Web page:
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The Daily Dispatch: December 17, 1863., [Electronic resource], Averill's movements in Western Virginia. (search)
ncorrect. The force which engaged Gen. Imboden's attention at Shenandoah Mountain, west of Staunton, seems to have had no immediate connection with Averill's command. The latter moved up the South Branch Valley from Hardy county. After their check on Monday it is believed they fell back to Moorefield. These movements of the enemy would seem to have a double object. First, to prevent our forces from reaching the Baltimore and Ohio Railroad, with a view to conceal the transfer of troops from Grant's army to that of Gen. Meade, on the Rappahannock; and, second, the interruption of railroad communication between Gen. Lee's army and our forces in Southwestern Virginia and East Tennessee. Salem, in Roanoke county, which has been reached by the enemy, is not immediately on the Virginia and Tennessee Railroad, but about one mile distant therefrom. It is about sixty miles southwest of Lynchburg, and is the county seat of Roanoke. The country around is rich and productive.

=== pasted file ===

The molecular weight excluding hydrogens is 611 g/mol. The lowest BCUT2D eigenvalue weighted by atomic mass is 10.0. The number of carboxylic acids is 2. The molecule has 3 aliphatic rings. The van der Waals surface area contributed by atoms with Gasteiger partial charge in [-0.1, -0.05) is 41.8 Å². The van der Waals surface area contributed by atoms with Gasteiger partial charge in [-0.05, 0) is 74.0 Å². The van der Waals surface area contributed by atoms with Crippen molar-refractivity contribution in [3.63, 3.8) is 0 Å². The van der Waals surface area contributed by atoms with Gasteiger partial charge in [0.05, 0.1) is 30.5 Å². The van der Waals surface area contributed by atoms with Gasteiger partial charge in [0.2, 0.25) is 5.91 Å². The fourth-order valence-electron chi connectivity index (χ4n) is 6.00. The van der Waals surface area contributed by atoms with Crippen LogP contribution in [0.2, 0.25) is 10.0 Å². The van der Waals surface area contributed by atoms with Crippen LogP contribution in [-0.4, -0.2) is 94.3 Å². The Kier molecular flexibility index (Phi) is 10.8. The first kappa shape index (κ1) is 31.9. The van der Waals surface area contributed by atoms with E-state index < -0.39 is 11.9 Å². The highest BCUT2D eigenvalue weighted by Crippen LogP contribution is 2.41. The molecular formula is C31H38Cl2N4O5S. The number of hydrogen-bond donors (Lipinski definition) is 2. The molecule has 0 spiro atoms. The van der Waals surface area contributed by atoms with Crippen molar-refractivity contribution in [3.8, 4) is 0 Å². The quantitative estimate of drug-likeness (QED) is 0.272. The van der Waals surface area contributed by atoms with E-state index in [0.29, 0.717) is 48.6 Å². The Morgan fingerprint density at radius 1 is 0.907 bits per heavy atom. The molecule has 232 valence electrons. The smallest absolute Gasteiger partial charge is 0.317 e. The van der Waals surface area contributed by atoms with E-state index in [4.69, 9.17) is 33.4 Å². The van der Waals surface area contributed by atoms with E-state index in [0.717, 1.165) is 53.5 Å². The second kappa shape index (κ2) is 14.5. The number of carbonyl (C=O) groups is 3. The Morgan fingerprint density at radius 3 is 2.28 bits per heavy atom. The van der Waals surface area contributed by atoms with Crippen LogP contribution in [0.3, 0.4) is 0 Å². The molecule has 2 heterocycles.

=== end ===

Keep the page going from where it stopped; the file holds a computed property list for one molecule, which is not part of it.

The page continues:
From Gen. Lee's army. Orange C. H., Dec. 16. --It is not true that the enemy have retired their forces beyond the Rapidan, or that they are tearing up the railroad. They still occupy Culpeper in force, with their jackets extending nearly to the Rapidan river during last week. Supplies of clothing have been distributed to our troops. Nothing else of interest.
umstances, it would not seem difficult to reorganize and restore to more than its former efficiency the army of Gen. Bragg. If all the stragglers and absentees were brought back to their posts, it would be fully able to assume the aggressive and conquer back all it has lost. Who will be its new commander it is impossible to conjecture. But it is reasonable to suppose that the president will place at its head the best military talent of the Confederacy which can be spared from other posts. Lee cannot be relinquished in his present position, especially if the best of the Yankee Generals — Grant — is to be placed in command of the Army of the Potomac. Nor can Beauregard be withdrawn from Charleston so long as danger menaces that city. But there are others whose services could be called into requisition without damage to other interests. In the failure of Grant to follow up his Chickamauga success, a golden oppor tunity is presented for the organization of an army which shall